AerospaceHuman ResourcesArchitectureInnovationBanking & FinanceNonprofitsConstructionReal EstateEconomy RetailEducationSales & MarketingEnergyTechnologyGovernmentTransportationHealth Care
The Oklahoma City Council passed a series of tax incremental financing measures Feb. 26, including three to help the Oklahoma Publishing Company move its offices Downtown. Another measure, the request for $500,000 in TIF funds in Bricktown, would assist in converting part of the Mideke Building in Bricktown into residential units.
In all, the council approved $38.9 million for 10 different projects, seven of which dealt with infrastructure.
In 2012, developer Steve Hurst purchased the Century Center Mall, 100 W. Main, for $2 million. Built in the mid-1970s, the 115,000-square-foot center was once a thriving office and retail spot — and was even once home to an FAO Schwarz toy store — but fell into decline after the oil bust in the mid-1980s. Months after the sale, OPUBCO announced plans to occupy the building.
Hurst’s purchase included two levels of commercial space at the building. The Central Oklahoma Transportation and Parking Authority owns two levels of below-ground parking, and two levels of parking on top of the building.
Council members unanimously approved $2.9 million in assistance for the project. It included $2.1 million in development financing assistance, and a low-interest loan of $800,000. Those funds were approved by the TIF review committee in December.
An additional $1 million was approved for repairs at the Century Center garage, and the COTPA-owned Santa Fe Garage. It will pay for things such as exterior changes and elevator upgrades.
“The garage spaces that are still owned by COTPA at the Century Center are in need of some rather significant repairs,” said Cathy O’Connor, president of the Alliance for Economic Development. of Oklahoma City.
Although a measure for $1.5 million of TIF money to OPUBCO for tenant improvement upgrades passed unanimously, several council members questioned why the company was getting the extra money. Ward 2 Councilman Ed Shadid said the move was not contingent on the company receiving that extra money. He said with most businesses if tenant improvement dollars fall short, businesses simply have to scale back their plans.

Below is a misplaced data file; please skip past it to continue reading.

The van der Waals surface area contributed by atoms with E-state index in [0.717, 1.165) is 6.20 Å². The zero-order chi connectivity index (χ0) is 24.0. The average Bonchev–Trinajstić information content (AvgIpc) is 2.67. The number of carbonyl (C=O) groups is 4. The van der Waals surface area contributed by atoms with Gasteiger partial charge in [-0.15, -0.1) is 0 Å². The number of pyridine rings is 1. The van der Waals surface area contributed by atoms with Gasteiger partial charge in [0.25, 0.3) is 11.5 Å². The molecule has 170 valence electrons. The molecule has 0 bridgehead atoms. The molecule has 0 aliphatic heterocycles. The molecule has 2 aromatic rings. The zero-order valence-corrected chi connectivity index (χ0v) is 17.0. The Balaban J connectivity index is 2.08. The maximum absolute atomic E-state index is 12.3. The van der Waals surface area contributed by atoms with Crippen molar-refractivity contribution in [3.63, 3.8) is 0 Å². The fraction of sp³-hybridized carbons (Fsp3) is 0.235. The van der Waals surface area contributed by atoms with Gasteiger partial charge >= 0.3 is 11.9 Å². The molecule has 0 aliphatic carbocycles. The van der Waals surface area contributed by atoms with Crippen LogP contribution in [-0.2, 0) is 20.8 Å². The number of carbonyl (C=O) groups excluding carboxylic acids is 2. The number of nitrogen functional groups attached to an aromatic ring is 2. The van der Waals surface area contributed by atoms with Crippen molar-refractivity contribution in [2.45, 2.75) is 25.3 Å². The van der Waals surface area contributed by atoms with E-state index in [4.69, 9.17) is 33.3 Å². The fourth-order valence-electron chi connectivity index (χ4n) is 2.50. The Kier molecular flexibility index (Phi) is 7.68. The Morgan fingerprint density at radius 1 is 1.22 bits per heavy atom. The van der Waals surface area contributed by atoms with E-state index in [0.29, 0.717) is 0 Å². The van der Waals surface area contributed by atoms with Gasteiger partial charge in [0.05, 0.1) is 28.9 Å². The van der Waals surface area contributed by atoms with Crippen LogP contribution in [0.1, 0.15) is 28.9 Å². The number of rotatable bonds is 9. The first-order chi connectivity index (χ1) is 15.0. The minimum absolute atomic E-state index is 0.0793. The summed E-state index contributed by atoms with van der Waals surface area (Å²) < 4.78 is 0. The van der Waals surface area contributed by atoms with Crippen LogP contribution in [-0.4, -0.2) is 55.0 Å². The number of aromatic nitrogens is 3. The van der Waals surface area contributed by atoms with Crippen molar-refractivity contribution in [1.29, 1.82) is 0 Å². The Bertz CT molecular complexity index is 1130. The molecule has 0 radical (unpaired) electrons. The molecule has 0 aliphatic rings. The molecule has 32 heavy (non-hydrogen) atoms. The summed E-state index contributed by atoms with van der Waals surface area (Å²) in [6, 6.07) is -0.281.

“Are we financing lavish tenant improvements which are not necessary?” he said. “I don’t believe that OPUBCO’s not going to come Downtown with or without this $1.5 million.”
O’Connor said the $1.5 million would come from an “Other Economic Development” category intended to lure a corporate headquarters Downtown. It is a performance-based reimbursement.
“They plan to make significant tenant improvements to that building and other kinds of purchases of furniture, fixtures and equipment in order to make their move to Downtown,” O’Connor said.
As a requirement for receiving TIF dollars, O’Connor said OPUBCO had to provide a 10-year occupancy guarantee. She estimated the company’s move will generate $1.3 million in sales tax and property tax over that 10-year period, in addition to other monies spent by the company and its 350 employees Downtown.
Ward 4 Councilman Pete White said with the OPUBCO project, and others partially funded by taxpayer dollars, he would like to see a plaque or some sort of recognition on buildings that they are there thanks to the citizens of Oklahoma City. City Manager Jim Couch said that could be a consideration down the road as projects are completed.